Software providers and IT consultants: Be careful to what you agree to, even in the absence of a written agreement.
In a recent ruling by the Court of Appeals of Grenoble (CA. Grenoble, June 4, 2015, n°2009J386), the company CIMM Franchise, which exploits a network of 120 real estate agencies, ordered from the consulting company E-Développement Conseil the creation of software to improve the management of its assets. E-Développement Conseil entrusted the conception of such software to a company called 3C Evolution.
It should be noted that no agreement or technical specifications were formalized in order to detail the missions of both providers or the conditions of the software’s creation.
However, meeting minutes helped establishing that the parties decided the software to be delivered on January 2008.
The ordered software was finally delivered in June 2008, and showed many malfunctions, making it unfit for use. CIMM Franchise consequently decided to sue both providers in order to have the agreements terminated, to be reimbursed for all sums already paid, and to be granted damages.
The Court of Appeals of Grenoble, considering that:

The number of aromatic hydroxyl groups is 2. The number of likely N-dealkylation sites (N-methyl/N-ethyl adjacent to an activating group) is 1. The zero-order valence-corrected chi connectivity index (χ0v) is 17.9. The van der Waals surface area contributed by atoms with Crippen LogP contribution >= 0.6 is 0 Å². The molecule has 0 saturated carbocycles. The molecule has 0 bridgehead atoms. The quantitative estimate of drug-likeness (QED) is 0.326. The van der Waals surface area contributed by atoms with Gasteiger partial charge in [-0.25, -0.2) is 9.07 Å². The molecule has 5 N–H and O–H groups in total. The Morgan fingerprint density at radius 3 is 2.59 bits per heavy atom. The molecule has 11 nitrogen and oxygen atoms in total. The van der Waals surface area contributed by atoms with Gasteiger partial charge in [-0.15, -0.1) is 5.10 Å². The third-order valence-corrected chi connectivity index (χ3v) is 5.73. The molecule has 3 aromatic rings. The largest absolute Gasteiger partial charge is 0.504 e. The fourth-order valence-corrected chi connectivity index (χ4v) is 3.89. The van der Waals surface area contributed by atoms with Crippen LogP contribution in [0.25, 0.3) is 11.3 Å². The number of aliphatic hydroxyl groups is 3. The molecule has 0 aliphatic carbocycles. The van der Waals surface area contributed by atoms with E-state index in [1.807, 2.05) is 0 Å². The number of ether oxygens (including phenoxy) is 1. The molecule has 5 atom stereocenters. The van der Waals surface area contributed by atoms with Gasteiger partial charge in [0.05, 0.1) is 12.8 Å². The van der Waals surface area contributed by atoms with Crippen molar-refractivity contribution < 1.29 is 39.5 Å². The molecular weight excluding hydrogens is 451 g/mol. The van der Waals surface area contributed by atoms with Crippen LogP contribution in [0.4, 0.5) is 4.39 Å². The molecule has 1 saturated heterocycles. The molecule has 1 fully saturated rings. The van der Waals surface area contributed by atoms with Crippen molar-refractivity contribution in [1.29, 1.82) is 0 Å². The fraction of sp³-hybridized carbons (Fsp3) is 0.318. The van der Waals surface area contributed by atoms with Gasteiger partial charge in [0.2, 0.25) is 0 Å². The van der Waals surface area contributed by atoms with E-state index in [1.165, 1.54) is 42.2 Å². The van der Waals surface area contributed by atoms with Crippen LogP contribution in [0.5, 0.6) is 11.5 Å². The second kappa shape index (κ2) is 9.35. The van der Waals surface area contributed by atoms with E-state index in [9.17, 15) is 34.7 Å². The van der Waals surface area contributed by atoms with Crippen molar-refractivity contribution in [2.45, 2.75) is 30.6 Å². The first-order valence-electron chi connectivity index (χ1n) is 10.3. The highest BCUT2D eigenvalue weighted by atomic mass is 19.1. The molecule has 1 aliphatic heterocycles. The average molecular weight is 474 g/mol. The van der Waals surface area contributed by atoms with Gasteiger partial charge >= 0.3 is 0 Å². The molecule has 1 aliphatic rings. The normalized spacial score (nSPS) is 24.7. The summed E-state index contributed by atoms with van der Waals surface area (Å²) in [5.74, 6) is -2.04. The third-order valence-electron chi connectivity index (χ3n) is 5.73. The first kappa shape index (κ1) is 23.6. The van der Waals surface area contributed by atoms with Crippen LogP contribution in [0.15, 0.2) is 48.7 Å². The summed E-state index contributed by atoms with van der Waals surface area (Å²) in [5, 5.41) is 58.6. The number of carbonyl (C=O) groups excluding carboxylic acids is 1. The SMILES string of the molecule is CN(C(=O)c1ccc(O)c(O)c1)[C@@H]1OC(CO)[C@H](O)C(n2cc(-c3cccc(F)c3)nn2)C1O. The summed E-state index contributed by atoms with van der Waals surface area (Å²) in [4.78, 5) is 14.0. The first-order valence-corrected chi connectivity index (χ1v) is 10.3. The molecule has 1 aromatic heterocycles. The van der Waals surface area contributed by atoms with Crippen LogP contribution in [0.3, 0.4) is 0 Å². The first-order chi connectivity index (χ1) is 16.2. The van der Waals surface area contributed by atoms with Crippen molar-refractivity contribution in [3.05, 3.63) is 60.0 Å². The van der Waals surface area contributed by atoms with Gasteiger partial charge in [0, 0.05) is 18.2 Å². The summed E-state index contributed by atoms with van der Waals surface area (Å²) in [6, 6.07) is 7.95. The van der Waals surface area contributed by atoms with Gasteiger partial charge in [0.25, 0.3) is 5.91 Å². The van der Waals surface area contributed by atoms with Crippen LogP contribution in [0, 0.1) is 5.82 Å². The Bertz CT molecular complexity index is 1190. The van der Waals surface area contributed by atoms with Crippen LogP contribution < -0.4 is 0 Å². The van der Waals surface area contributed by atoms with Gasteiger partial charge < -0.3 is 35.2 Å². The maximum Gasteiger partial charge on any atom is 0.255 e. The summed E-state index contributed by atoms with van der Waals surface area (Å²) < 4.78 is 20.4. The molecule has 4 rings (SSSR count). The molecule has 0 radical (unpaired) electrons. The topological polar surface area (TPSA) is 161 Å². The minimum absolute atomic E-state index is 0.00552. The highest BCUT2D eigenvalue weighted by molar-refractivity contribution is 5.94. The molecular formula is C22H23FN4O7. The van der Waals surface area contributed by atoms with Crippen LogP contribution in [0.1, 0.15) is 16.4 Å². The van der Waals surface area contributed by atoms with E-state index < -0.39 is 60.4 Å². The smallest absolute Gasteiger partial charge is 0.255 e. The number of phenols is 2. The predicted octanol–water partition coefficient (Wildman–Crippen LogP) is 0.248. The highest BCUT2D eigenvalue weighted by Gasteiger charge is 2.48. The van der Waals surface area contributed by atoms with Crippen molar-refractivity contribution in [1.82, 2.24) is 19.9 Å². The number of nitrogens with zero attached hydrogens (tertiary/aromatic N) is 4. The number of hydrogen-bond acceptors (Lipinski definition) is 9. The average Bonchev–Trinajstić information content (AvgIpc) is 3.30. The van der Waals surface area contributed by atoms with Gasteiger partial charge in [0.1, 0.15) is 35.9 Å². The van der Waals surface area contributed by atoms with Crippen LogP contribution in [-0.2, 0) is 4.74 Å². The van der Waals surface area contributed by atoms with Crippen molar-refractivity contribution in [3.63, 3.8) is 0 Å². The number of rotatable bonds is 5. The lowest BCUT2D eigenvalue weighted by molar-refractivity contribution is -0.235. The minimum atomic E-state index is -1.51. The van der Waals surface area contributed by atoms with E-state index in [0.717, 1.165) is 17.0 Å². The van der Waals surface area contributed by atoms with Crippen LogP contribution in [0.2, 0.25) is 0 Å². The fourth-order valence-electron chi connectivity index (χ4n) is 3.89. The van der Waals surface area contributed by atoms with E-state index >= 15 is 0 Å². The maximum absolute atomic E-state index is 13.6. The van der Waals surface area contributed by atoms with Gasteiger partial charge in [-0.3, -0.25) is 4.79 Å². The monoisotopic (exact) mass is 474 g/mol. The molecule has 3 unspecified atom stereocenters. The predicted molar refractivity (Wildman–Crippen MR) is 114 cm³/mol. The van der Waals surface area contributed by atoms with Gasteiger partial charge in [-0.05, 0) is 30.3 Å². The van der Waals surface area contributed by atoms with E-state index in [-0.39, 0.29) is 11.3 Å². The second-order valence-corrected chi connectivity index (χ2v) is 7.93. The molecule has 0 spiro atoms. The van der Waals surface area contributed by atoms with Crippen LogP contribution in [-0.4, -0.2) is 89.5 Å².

- the developer had breached its obligations by not respecting the delivery date, such an obligation being an obligation of results, even in the absence of an agreement or of technical specifications;
- the developer had also breached its obligations by not providing software conforming to the client’s needs, such an obligation being an obligation of results as well, even in the absence of an agreement or of technical specifications;
- the consulting company had breached its obligation of counseling because, on the one hand, they did not organize a call for bids before selecting the developer and therefore did not assess its competency and, on the other hand, had not detailed the technical specifications expressing the needs of the client,
decided to terminate the agreements to the exclusive fault of both service providers and to order the reimbursement of the down payments. However the court refused to grant damages.
Clearly, the lack of written agreements proved to be detrimental to the two service providers.[:]